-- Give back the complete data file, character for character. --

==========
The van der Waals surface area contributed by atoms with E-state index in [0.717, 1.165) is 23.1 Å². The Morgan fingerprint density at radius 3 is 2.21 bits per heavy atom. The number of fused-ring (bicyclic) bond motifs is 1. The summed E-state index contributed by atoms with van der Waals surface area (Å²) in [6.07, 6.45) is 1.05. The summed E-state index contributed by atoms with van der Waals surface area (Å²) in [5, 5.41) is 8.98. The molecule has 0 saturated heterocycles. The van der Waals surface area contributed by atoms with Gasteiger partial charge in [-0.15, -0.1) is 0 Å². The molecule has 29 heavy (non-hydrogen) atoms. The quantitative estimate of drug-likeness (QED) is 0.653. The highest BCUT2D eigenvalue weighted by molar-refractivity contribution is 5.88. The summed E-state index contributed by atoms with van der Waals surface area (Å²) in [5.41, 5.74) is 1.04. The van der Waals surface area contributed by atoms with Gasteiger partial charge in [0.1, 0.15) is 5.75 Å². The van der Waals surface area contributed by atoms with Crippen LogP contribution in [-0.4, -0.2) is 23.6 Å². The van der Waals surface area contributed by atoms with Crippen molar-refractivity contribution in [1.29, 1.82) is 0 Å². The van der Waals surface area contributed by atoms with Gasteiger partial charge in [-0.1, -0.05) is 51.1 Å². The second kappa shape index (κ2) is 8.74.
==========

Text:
The van der Waals surface area contributed by atoms with E-state index in [0.717, 1.165) is 23.1 Å². The Morgan fingerprint density at radius 3 is 2.21 bits per heavy atom. The number of fused-ring (bicyclic) bond motifs is 1. The summed E-state index contributed by atoms with van der Waals surface area (Å²) in [6.07, 6.45) is 1.05. The summed E-state index contributed by atoms with van der Waals surface area (Å²) in [5, 5.41) is 8.98. The molecule has 0 saturated heterocycles. The van der Waals surface area contributed by atoms with Gasteiger partial charge in [-0.15, -0.1) is 0 Å². The molecule has 29 heavy (non-hydrogen) atoms. The quantitative estimate of drug-likeness (QED) is 0.653. The highest BCUT2D eigenvalue weighted by molar-refractivity contribution is 5.88. The summed E-state index contributed by atoms with van der Waals surface area (Å²) in [5.41, 5.74) is 1.04. The van der Waals surface area contributed by atoms with Gasteiger partial charge in [0.1, 0.15) is 5.75 Å². The van der Waals surface area contributed by atoms with Crippen LogP contribution in [-0.4, -0.2) is 23.6 Å². The van der Waals surface area contributed by atoms with Crippen molar-refractivity contribution in [1.29, 1.82) is 0 Å². The van der Waals surface area contributed by atoms with Gasteiger partial charge in [-0.1, -0.05) is 51.1 Å². The second kappa shape index (κ2) is 8.74.